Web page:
The combination of the crashing of the economy and the Troika debts means Greek government debt has grown from 133% of GDP in 2010 to 174% today.
The bailout and austerity programme did not take place because it was thought it would help the Greek people or reduce the size of the debt. It was done to save European and Greek banks and protect the profit of speculators.
Many others were eyeing Athens nervously even before Syriza came to power. The Germany finance minister Wolfgang Schäuble in an attempt to send a tough message that there will be no room for renegotiating Greece’s rescue package, warned that by electing Syriza, Greece was risking its membership in the eurozone.
Since then, there have been many attempts at striking a deal that would ease the pain of austerity, but none have so far succeeded. On the 24th April, Greece’s creditors will decide whether to accept the country’s new debt proposal to the Troika.
Yet nearly 2 years ago, in June 2013, the IMF admitted that they had failed to realise the damage which austerity would do to Greece. At that time, they said:
The Fund approved an exceptionally large loan to Greece under an stand-by agreement in May 2010 despite having considerable misgivings about Greece’s debt sustainability. The decision required the Fund to depart from its established rules on exceptional access. However, Greece came late to the Fund and the time available to negotiate the programme was short.
The mistake of prescribing austerity to a weak economy has been repeated too many times over the decades for us to recount here.
By most sensible financial analyses, it is clear that Greece has been pushed into a corner by the perfect storm of a huge debt burden, a relatively small and largely undiversified economy (that has been stagnant in recent years partly due to austerity economics), corruption, nepotism and tax evasion.
Greece’s position within the Euro is even more precarious. Paul Mason, writing on 4 News puts it thus: So Syriza’s leadership is wedded to the eurozone but the eurozone is currently configured to smash Syriza
[su_pullquote] So Syriza’s leadership is wedded to the eurozone but the eurozone is currently configured to smash Syriza.[/su_pullquote]
By the terms of the previously agreed deal Greece is owed €7.2 billion, which it desperately needs to pay back loans, to pay wages and service the welfare bill. But European leaders have been reluctant to hand over the money until it is clear that Greece intends to follow through on promised structural reforms.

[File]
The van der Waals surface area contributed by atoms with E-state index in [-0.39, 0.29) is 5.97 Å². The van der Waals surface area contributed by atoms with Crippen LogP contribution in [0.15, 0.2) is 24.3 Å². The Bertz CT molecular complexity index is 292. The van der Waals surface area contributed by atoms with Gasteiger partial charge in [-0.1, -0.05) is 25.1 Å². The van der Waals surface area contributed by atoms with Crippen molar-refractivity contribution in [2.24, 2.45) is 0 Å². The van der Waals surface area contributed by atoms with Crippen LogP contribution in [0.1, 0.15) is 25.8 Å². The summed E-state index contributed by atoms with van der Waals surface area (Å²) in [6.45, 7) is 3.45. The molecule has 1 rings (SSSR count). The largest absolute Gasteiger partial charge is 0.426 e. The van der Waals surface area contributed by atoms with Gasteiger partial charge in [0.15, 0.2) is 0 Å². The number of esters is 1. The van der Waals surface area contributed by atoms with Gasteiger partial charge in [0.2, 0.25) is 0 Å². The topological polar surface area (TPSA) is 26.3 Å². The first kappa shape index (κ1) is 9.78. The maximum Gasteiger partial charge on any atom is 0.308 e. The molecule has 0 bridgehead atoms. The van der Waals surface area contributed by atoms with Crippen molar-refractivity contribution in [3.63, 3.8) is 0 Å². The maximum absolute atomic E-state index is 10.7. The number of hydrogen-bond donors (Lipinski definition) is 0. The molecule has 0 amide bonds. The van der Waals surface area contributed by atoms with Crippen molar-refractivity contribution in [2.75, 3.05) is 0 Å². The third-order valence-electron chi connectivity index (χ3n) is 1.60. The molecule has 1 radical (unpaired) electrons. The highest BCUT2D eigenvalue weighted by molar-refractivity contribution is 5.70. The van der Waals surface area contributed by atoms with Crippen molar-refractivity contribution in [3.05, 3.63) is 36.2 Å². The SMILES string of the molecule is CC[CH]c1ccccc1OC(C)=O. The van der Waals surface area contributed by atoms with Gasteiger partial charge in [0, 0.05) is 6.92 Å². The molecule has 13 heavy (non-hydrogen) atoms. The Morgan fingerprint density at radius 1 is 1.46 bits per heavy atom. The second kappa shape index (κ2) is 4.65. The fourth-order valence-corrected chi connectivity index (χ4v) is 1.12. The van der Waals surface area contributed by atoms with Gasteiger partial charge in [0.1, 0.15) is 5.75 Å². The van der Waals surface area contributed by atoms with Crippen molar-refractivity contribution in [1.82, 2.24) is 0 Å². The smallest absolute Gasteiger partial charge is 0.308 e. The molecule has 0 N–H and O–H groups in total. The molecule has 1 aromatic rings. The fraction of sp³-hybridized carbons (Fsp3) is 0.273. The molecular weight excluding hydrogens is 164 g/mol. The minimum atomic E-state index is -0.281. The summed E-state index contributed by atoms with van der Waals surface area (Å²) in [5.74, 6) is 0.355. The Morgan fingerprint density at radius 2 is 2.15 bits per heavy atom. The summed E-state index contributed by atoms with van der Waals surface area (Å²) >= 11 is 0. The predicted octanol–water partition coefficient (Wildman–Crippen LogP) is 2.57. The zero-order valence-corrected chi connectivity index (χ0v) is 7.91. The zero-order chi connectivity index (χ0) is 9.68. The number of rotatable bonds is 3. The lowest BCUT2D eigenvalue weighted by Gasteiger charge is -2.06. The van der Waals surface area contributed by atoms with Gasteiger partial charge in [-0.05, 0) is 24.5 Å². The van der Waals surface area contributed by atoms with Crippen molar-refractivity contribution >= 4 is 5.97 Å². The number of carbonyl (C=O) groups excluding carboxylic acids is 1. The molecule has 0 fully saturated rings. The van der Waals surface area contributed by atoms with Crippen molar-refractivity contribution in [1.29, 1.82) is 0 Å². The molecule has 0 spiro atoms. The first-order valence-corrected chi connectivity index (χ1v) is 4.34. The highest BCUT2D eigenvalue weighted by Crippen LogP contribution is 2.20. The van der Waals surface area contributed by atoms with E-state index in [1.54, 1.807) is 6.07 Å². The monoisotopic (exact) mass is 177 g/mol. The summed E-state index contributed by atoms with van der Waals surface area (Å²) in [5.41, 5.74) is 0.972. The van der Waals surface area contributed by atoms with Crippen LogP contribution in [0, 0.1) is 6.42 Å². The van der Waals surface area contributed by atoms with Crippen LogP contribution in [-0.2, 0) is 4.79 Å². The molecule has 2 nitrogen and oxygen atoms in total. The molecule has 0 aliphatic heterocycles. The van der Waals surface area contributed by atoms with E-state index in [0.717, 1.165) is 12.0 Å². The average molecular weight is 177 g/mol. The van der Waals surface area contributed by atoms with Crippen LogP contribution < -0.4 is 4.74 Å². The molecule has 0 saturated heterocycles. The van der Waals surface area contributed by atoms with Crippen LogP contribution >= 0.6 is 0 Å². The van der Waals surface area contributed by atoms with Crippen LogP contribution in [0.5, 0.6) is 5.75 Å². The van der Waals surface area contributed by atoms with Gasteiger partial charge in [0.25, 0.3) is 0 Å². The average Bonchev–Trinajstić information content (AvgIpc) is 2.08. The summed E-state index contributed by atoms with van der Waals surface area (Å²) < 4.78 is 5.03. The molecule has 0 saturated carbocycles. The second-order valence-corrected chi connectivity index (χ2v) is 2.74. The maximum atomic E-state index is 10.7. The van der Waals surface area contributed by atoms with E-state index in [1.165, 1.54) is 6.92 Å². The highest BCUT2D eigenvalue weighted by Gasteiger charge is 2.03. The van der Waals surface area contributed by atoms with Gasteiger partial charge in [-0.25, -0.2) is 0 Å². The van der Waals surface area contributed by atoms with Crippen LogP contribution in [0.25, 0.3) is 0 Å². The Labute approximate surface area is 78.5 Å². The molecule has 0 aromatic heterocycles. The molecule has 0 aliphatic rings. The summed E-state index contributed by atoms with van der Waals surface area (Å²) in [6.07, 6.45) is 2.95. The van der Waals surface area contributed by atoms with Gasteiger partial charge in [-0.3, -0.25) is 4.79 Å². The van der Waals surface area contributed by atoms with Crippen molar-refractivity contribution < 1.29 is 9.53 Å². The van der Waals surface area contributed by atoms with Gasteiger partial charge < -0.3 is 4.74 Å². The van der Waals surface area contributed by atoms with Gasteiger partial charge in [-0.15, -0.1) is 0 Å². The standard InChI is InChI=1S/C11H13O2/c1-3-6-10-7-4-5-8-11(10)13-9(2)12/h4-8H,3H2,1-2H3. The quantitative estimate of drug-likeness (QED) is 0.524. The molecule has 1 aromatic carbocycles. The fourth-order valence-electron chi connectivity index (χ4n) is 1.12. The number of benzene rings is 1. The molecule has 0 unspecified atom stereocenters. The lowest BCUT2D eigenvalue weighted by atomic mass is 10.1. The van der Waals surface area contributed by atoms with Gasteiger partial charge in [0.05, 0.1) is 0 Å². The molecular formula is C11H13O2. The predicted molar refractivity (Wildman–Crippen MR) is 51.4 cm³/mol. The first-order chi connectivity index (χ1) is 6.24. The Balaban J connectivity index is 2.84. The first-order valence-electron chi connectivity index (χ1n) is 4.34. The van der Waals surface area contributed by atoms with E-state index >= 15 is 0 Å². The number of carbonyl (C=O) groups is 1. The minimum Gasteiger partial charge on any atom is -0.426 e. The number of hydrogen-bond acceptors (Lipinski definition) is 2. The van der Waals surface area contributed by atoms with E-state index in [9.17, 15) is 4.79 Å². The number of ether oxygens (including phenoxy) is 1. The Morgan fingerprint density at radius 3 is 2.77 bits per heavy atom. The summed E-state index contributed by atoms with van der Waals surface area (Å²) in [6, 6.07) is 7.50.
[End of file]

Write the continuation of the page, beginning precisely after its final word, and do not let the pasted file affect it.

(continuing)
No wonder Varoufakis thinks that EU ministers are trying to push Greece into Default, an allegation which could be theatrical political manoeuvering more than anything else. Similarly, Alexis Tsipras’ trip to Russia was viewed by some as being no more than a bargaining manoeuvre.
It is Syriza’s way of saying Don’t push it, we’ve got other options. It also sends a message that there’s been a clear shift in the geopolitical landscape across Europe — seen for example in Spain by the rise of Podemo; that should the EU try imposing more sanctions on Russia over the Ukraine crisis, Greece as a member of the EU could veto such sanctions.
However, one sentiments common to even Greece’s sympathisers is a realisation that if the Troika do not act to avert what is an almost certain crisis, and in the absence of an alternative cash injection from somewhere, much trouble lies ahead.
According to Ben Wright, writing on the Telegraph:
If more bailout cash isn’t released soon, the Greek government will have to start issuing IOUs promising to pay the holder in euros at a future date. It wouldn’t take long for these notes to start trading at a discount to their face value on the secondary markets. Greece would then be forced to impose capital controls preventing people from shipping real euros out of the country. It would effectively have reintroduced the drachma in all but name.
If Greece is forced into an accidental default, damage to the euro project and to the EU’s image would be massive. A central bank seen to be colluding in the bankruptcy of banks it is supposed to supervise, and willing the breakup of a currency union it is supposed to be
Amidst all these signs of impending doom, it must be emphasized that the Greek economy has for decades suffered from speculators, tax evasion, an underground economy, corruption, nepotism, and bad governance compounded by unhelpful economic policies. Syriza is in fact part of the solution that could move the country away from these ills. They are not the problem (as many on the right seem to think).